Coping effectively with life and creating satisfying relationships
In the COR syndemic, many people have realized the value of their relationships with others, and with self. For many, coping strategies have been put to the test with the recent, and current, elevated individual, community, and collective trauma experiences. Taking care of one’s emotional wellness can include activities like spending fulfilling time in reflection, whether that’s journaling, meditating, or reading.
Good health by occupying pleasant, stimulating environments that support well-being
When the COVID-19 pandemic began, people around the country flocked to outdoor spaces, seeking safe environments for individual and social activity. At the same time, racial unrest and police violence caused many outdoor areas and communities to feel unsafe. It is important for people to find or create an environment to support well-being. This may include being outside or in nature or using colors, textures, scents, and lighting to create pleasant space in one’s home or room.
Satisfaction with current and future financial situations
Every dimension of wellness has been impacted by the COR syndemic. Many people have been laid off or otherwise lost their jobs or primary sources of income. Financial wellness can feel like a particularly difficult area for people right now. If feeling dissatisfied with the current financial situations, it can be important to process, plan, and strategize how to improve the current and future outlook. Access to money itself can feel out of our control, but our sense of financial wellness is in our control. Trying things like participating in free events, meal prepping for the week, taking free debt management courses at a local credit union, or cutting out non-essential costs can help people gain some control.
Developing a sense of connection, belonging, and a well-developed support system
The COR syndemic has highlighted, for many, the value of connection and importance of a meaningful, compassionate support system. At the same time, many people can feel burnt out from virtual meetups, or anxious about in-person gatherings. Finding balance between solitude and connection with others is important. Having a sense of belonging can come from connecting with others with shared interests. Local libraries, community wellness centers, co-working spaces, and various meetup groups can be helpful ways for meeting new people to build with. Taking time to nurture existing connections is important. Taking time to call, text, or message people to let them know they’re being thought about can go a long way.
Expanding our sense of purpose and meaning in life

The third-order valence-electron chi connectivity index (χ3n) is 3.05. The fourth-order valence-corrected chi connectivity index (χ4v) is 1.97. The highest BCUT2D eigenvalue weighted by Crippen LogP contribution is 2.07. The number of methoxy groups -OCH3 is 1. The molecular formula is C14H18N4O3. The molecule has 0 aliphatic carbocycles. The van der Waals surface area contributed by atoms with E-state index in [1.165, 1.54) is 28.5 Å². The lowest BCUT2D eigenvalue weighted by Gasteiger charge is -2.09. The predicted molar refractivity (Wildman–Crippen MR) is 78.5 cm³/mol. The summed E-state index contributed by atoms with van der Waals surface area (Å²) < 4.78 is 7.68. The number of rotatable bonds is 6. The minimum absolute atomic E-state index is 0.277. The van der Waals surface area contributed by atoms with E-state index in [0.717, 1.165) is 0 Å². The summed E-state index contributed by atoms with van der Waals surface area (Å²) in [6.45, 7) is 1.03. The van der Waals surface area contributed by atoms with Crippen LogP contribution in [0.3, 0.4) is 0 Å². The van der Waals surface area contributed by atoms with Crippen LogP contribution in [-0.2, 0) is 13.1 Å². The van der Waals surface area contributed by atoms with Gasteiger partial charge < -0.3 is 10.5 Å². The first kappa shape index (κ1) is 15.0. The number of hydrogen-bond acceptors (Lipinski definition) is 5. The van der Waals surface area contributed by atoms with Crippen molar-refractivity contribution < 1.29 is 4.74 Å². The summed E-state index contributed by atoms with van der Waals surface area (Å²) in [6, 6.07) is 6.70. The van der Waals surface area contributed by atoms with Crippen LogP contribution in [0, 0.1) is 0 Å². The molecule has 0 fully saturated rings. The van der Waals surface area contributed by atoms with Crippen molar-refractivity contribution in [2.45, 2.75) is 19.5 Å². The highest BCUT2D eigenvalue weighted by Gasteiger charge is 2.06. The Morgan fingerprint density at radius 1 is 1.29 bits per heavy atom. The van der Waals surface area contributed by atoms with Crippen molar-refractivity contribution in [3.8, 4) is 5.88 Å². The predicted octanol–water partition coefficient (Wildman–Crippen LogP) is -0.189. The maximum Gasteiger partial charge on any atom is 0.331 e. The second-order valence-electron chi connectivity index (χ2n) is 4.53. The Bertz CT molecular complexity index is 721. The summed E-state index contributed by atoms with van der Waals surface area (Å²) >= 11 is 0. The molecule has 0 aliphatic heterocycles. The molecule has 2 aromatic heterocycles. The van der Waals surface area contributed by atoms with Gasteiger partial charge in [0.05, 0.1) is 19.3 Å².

Spiritual wellness has been challenged for many people in the COR syndemic. And, for many, the epidemics have helped to create a sense of purpose and meaning in life. Being connected to something larger than ourselves, or feeling our own lives have meaning, is an important part of overall well-being. All of the dimensions of wellness are connected – enhancing spiritual wellness can include things like stargazing or enjoying a silent walk in nature (environmental), or talking about the meaning of life with trusted loved ones (social).
Personal satisfaction and enrichment derived from one’s work
Like all dimensions of wellness, occupational wellness will vary from person to person and what “work” means for them. For some people, their work includes a career or other job. For others, it may be caretaking or being a carer. Being a student or learner, participating in a skills training or independently exploring new skills and trades are all examples of work. In occupational wellness, the work is not necessarily a paid job. It’s important that whatever this work is feels meaningful, and brings personal satisfaction and enrichment.
Recognizing the need for physical activity, diet, sleep, and nutrition
Our physical wellness can impact the habits, routines, and rituals we engage in for other dimensions of wellness. Without proper nutrition or sleep, it can be hard to have the energy or motivation to engage in wellness-strengthening activities. It’s important to take the time to move the body and participate in accessible physical activity. Physical wellness isn’t necessarily about starting a gym routine or transforming eating habits, especially after many people’s routines were transformed by the COR syndemic for many reasons. Physical wellness can be built by small, daily choices to move, create regular sleep habits, and increase awareness of food and beverage choices. September is a great time for engaging in outdoor physical activities, enjoying farm-fresh foods, and adjusting sleep habits as the days become shorter.
Recognizing creative abilities and finding ways to expand knowledge and skills
Just as expanding knowledge and skills can support occupational wellness, it can enhance intellectual wellness. Everyone has creative strengths, and it can be helpful to expand on the knowledge and skills that contribute to these strengths. If someone is unsure about what creative abilities they possess, journaling or brainstorming might help with recognizing what they are. Writing, reading, creating art, and dancing all enhance intellectual wellness, as does putting together puzzles, visiting museums, or doing a crossword puzzle.
For More Wellness Tips and Tools
Learn the Eight Dimensions of Wellness (poster) | SAMHSA
Creating a Healthier Life: A Step-By-Step Guide to Wellness in English and Spanish | SAMHSA